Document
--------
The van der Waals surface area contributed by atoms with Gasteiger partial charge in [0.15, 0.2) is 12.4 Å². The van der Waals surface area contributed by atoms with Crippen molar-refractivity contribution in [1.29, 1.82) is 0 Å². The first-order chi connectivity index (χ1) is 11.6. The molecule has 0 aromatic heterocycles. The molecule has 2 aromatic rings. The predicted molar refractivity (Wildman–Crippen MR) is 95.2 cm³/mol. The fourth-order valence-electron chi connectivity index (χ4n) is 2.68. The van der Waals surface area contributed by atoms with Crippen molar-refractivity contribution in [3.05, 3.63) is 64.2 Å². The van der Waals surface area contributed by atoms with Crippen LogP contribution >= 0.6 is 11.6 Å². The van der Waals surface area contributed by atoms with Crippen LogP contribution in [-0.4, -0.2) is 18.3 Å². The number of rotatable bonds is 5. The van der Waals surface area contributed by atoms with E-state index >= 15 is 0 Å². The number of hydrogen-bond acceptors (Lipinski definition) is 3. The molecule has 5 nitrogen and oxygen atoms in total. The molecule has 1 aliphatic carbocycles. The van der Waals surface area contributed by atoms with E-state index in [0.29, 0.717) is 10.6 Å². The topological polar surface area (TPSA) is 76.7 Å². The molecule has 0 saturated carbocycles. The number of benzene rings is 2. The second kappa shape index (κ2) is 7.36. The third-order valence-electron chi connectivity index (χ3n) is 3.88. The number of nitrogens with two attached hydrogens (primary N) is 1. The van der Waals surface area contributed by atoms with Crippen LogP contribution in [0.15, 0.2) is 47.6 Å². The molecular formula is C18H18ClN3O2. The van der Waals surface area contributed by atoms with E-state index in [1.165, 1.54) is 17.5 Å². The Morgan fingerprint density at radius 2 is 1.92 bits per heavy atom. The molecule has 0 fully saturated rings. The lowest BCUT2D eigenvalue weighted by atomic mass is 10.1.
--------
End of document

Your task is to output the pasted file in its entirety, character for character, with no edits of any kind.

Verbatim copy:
The van der Waals surface area contributed by atoms with Gasteiger partial charge in [0.15, 0.2) is 12.4 Å². The van der Waals surface area contributed by atoms with Crippen molar-refractivity contribution in [1.29, 1.82) is 0 Å². The first-order chi connectivity index (χ1) is 11.6. The molecule has 0 aromatic heterocycles. The molecule has 2 aromatic rings. The predicted molar refractivity (Wildman–Crippen MR) is 95.2 cm³/mol. The fourth-order valence-electron chi connectivity index (χ4n) is 2.68. The van der Waals surface area contributed by atoms with Crippen molar-refractivity contribution in [3.05, 3.63) is 64.2 Å². The van der Waals surface area contributed by atoms with Crippen LogP contribution >= 0.6 is 11.6 Å². The van der Waals surface area contributed by atoms with Crippen LogP contribution in [-0.4, -0.2) is 18.3 Å². The number of rotatable bonds is 5. The van der Waals surface area contributed by atoms with E-state index >= 15 is 0 Å². The number of hydrogen-bond acceptors (Lipinski definition) is 3. The molecule has 5 nitrogen and oxygen atoms in total. The molecule has 1 aliphatic carbocycles. The van der Waals surface area contributed by atoms with E-state index in [0.29, 0.717) is 10.6 Å². The topological polar surface area (TPSA) is 76.7 Å². The molecule has 0 saturated carbocycles. The number of benzene rings is 2. The second kappa shape index (κ2) is 7.36. The third-order valence-electron chi connectivity index (χ3n) is 3.88. The number of nitrogens with two attached hydrogens (primary N) is 1. The van der Waals surface area contributed by atoms with Crippen LogP contribution in [0.15, 0.2) is 47.6 Å². The molecular formula is C18H18ClN3O2. The van der Waals surface area contributed by atoms with E-state index in [1.165, 1.54) is 17.5 Å². The Morgan fingerprint density at radius 2 is 1.92 bits per heavy atom. The molecule has 0 fully saturated rings. The lowest BCUT2D eigenvalue weighted by atomic mass is 10.1.